Ceph persistent storage with Kubernetes using Cephfs

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In the previous tutorial, we discussed how Kubernetes persistent storage using Ceph RBD. As promised, this article will focus on configuring Kubernetes to use an external Ceph Ceph file system to store persistent data for applications running on a Kubernetes container environment.

If you are not familiar with Ceph but the Ceph cluster you are running is the Ceph file system,CephFS)Is a POSIX-compatible file system built on Ceph’s distributed object storage, Rados. CephFS is designed to provide highly available, versatile, and high-performance file storage for a variety of applications.

This tutorial will not delve into the concepts of Kubernetes and Ceph. It serves as a simple step-by-step guide to configuring Ceph and Kubernetes to ensure that you can use Cephfs to automatically configure persistent volumes on the Ceph backend. So follow these steps to get started.

Ceph persistent storage with Kubernetes using Cephfs

Before starting this exercise, you should have a working external environment.
Ceph cluster. Most Kubernetes deployments using Ceph will involve using
car. This guide assumes that you have deployed a Ceph storage cluster Ceph Ansible, Ceph deployment Or manually.

How to install Ceph Storage Cluster on Ubuntu 18.04 LTS

We will update the link along with other guides for installing Ceph on other Linux distributions.

Step 1: Deploy Cephfs Provisioner on Kubernetes

Log in to your Kubernetes cluster and create a manifest file
Deploy an RBD vendor, which is a dynamic out-of-tree vendor
Available for Kubernetes 1.5+.

$ vim cephfs-provisioner.yml

Add the following to the file. Please note that our deployment uses RBAC, so we will create cluster roles and bindings before creating the service account and deploying the Cephfs setup program.

---
kind: Namespace
apiVersion: v1
metadata:
  name: cephfs

---
kind: ClusterRole
apiVersion: rbac.authorization.k8s.io/v1
metadata:
  name: cephfs-provisioner
  namespace: cephfs
rules:
  - apiGroups: [""]
    resources: ["persistentvolumes"]
    verbs: ["get", "list", "watch", "create", "delete"]
  - apiGroups: [""]
    resources: ["persistentvolumeclaims"]
    verbs: ["get", "list", "watch", "update"]
  - apiGroups: ["storage.k8s.io"]
    resources: ["storageclasses"]
    verbs: ["get", "list", "watch"]
  - apiGroups: [""]
    resources: ["events"]
    verbs: ["create", "update", "patch"]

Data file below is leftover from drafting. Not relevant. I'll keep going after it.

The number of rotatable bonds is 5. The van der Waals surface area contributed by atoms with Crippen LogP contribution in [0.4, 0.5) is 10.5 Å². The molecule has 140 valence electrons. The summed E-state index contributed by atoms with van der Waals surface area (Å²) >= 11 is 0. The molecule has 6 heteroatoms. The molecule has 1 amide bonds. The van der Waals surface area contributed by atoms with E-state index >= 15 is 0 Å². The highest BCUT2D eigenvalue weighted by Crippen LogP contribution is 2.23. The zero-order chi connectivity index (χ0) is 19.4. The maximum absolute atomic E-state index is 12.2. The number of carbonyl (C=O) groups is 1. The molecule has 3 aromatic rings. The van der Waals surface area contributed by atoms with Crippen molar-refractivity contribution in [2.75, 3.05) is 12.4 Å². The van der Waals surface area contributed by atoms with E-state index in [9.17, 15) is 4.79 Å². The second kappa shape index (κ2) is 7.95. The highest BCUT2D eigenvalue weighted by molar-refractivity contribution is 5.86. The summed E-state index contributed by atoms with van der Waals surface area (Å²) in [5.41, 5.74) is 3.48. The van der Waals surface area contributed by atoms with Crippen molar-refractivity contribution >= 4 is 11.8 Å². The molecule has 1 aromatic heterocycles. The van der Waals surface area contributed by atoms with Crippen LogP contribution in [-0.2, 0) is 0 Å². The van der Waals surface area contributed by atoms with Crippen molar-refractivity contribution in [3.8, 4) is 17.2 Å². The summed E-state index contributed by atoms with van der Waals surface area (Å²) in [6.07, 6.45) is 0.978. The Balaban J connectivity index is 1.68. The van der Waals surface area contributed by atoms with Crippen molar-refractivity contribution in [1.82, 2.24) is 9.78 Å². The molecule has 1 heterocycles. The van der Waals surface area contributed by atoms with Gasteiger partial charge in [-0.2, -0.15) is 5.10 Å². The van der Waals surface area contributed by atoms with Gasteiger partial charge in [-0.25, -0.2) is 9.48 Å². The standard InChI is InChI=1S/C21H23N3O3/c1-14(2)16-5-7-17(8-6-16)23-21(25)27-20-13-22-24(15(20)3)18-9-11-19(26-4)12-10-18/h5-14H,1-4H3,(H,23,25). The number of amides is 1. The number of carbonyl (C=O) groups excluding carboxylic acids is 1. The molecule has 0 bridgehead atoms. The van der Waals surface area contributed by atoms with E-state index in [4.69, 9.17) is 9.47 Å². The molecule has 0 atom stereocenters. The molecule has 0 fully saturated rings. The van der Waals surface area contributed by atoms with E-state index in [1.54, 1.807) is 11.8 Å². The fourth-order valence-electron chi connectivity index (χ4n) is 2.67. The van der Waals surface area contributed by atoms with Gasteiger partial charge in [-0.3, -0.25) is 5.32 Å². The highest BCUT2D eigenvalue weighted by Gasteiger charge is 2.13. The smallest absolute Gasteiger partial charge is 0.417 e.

- apiGroups: [""]
    resources: ["services"]
    resourceNames: ["kube-dns","coredns"]
    verbs: ["list", "get"]
---
kind: ClusterRoleBinding
apiVersion: rbac.authorization.k8s.io/v1
metadata:
  name: cephfs-provisioner
  namespace: cephfs
subjects:
  - kind: ServiceAccount
    name: cephfs-provisioner
    namespace: cephfs
roleRef:
  kind: ClusterRole
  name: cephfs-provisioner
  apiGroup: rbac.authorization.k8s.io
---
apiVersion: rbac.authorization.k8s.io/v1
kind: Role
metadata:
  name: cephfs-provisioner
  namespace: cephfs
rules:
  - apiGroups: [""]
    resources: ["secrets"]
    verbs: ["create", "get", "delete"]
  - apiGroups: [""]
    resources: ["endpoints"]
    verbs: ["get", "list", "watch", "create", "update", "patch"]
---
apiVersion: rbac.authorization.k8s.io/v1
kind: RoleBinding
metadata:
  name: cephfs-provisioner
  namespace: cephfs
roleRef:
  apiGroup: rbac.authorization.k8s.io
  kind: Role
  name: cephfs-provisioner
subjects:
- kind: ServiceAccount
  name: cephfs-provisioner
---
apiVersion: v1
kind: ServiceAccount
metadata:
  name: cephfs-provisioner
  namespace: cephfs
---
apiVersion: apps/v1
kind: Deployment
metadata:
  name: cephfs-provisioner
  namespace: cephfs
spec:
  replicas: 1
  selector:
    matchLabels:
      app: cephfs-provisioner
  strategy:
    type: Recreate
  template:
    metadata:
      labels:
        app: cephfs-provisioner
    spec:
      containers:
      - name: cephfs-provisioner
        image: "quay.io/external_storage/cephfs-provisioner:latest"
        env:
        - name: PROVISIONER_NAME
          value: ceph.com/cephfs
        - name: PROVISIONER_SECRET_NAMESPACE
          value: cephfs
        command:
        - "/usr/local/bin/cephfs-provisioner"
        args:
        - "-id=cephfs-provisioner-1"
      serviceAccount: cephfs-provisioner

Application checklist:

$ kubectl apply -f cephfs-provisioner.yml
namespace/cephfs created
clusterrole.rbac.authorization.k8s.io/cephfs-provisioner created
clusterrolebinding.rbac.authorization.k8s.io/cephfs-provisioner created
role.rbac.authorization.k8s.io/cephfs-provisioner created
rolebinding.rbac.authorization.k8s.io/cephfs-provisioner created
serviceaccount/cephfs-provisioner created
deployment.apps/cephfs-provisioner created

Confirm that the Cephfs volume configurator container is running.

$ kubectl get pods -l app=cephfs-provisioner -n cephfs
NAME                                  READY   STATUS    RESTARTS   AGE
cephfs-provisioner-7b77478cb8-7nnxs   1/1     Running   0          84s

Step 2: Obtain the Ceph Administrator Key and Create Secret on Kubernetes